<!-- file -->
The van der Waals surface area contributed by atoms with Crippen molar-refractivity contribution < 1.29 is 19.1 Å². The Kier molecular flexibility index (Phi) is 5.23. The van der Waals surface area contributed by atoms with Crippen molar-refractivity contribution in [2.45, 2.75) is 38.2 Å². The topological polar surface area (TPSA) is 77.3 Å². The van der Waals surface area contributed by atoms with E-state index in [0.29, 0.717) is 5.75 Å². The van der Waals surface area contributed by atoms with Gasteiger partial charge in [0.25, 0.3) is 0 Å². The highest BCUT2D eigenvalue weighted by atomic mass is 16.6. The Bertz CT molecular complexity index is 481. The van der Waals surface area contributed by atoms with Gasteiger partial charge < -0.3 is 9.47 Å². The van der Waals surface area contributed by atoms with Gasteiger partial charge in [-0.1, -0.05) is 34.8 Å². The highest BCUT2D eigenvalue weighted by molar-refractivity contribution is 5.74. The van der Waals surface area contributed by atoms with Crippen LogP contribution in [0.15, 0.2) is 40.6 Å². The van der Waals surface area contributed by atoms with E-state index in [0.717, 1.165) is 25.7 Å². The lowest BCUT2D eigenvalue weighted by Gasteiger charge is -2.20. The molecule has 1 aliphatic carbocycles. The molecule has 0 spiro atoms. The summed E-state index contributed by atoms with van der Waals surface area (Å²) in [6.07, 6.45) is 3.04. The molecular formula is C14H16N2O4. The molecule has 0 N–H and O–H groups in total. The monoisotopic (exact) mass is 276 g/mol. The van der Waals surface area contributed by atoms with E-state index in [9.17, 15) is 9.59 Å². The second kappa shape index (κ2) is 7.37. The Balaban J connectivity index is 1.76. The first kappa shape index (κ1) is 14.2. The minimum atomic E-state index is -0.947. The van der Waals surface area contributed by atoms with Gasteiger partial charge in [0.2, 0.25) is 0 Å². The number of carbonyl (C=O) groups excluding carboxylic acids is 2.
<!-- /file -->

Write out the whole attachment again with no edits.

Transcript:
The van der Waals surface area contributed by atoms with Crippen molar-refractivity contribution < 1.29 is 19.1 Å². The Kier molecular flexibility index (Phi) is 5.23. The van der Waals surface area contributed by atoms with Crippen molar-refractivity contribution in [2.45, 2.75) is 38.2 Å². The topological polar surface area (TPSA) is 77.3 Å². The van der Waals surface area contributed by atoms with E-state index in [0.29, 0.717) is 5.75 Å². The van der Waals surface area contributed by atoms with Gasteiger partial charge in [0.25, 0.3) is 0 Å². The highest BCUT2D eigenvalue weighted by atomic mass is 16.6. The Bertz CT molecular complexity index is 481. The van der Waals surface area contributed by atoms with Gasteiger partial charge < -0.3 is 9.47 Å². The van der Waals surface area contributed by atoms with Gasteiger partial charge in [-0.1, -0.05) is 34.8 Å². The highest BCUT2D eigenvalue weighted by molar-refractivity contribution is 5.74. The van der Waals surface area contributed by atoms with Crippen LogP contribution in [0.15, 0.2) is 40.6 Å². The van der Waals surface area contributed by atoms with E-state index in [0.717, 1.165) is 25.7 Å². The lowest BCUT2D eigenvalue weighted by Gasteiger charge is -2.20. The molecule has 1 aliphatic carbocycles. The molecule has 0 spiro atoms. The summed E-state index contributed by atoms with van der Waals surface area (Å²) in [6.07, 6.45) is 3.04. The molecular formula is C14H16N2O4. The molecule has 0 N–H and O–H groups in total. The monoisotopic (exact) mass is 276 g/mol. The van der Waals surface area contributed by atoms with E-state index in [9.17, 15) is 9.59 Å². The second kappa shape index (κ2) is 7.37. The Balaban J connectivity index is 1.76. The first kappa shape index (κ1) is 14.2. The minimum atomic E-state index is -0.947. The van der Waals surface area contributed by atoms with Gasteiger partial charge in [0.2, 0.25) is 0 Å². The number of carbonyl (C=O) groups excluding carboxylic acids is 2.